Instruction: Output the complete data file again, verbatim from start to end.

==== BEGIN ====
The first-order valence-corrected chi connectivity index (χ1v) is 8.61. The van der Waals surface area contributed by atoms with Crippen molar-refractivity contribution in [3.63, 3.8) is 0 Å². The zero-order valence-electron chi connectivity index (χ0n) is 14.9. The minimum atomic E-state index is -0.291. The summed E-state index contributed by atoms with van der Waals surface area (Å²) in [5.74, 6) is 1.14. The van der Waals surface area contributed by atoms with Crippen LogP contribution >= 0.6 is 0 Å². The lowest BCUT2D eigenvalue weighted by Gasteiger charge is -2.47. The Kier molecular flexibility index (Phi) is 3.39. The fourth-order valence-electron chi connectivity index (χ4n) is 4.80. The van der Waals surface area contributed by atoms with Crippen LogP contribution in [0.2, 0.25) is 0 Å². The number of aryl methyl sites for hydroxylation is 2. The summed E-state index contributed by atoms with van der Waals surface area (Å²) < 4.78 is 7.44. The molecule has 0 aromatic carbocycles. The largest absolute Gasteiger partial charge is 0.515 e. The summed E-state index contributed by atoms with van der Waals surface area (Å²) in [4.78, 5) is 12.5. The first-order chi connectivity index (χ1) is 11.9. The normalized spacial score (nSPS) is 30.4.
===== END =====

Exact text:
The first-order valence-corrected chi connectivity index (χ1v) is 8.61. The van der Waals surface area contributed by atoms with Crippen molar-refractivity contribution in [3.63, 3.8) is 0 Å². The zero-order valence-electron chi connectivity index (χ0n) is 14.9. The minimum atomic E-state index is -0.291. The summed E-state index contributed by atoms with van der Waals surface area (Å²) in [5.74, 6) is 1.14. The van der Waals surface area contributed by atoms with Crippen LogP contribution >= 0.6 is 0 Å². The lowest BCUT2D eigenvalue weighted by Gasteiger charge is -2.47. The Kier molecular flexibility index (Phi) is 3.39. The fourth-order valence-electron chi connectivity index (χ4n) is 4.80. The van der Waals surface area contributed by atoms with Crippen LogP contribution in [0.2, 0.25) is 0 Å². The number of aryl methyl sites for hydroxylation is 2. The summed E-state index contributed by atoms with van der Waals surface area (Å²) < 4.78 is 7.44. The molecule has 0 aromatic carbocycles. The largest absolute Gasteiger partial charge is 0.515 e. The summed E-state index contributed by atoms with van der Waals surface area (Å²) in [4.78, 5) is 12.5. The first-order chi connectivity index (χ1) is 11.9. The normalized spacial score (nSPS) is 30.4.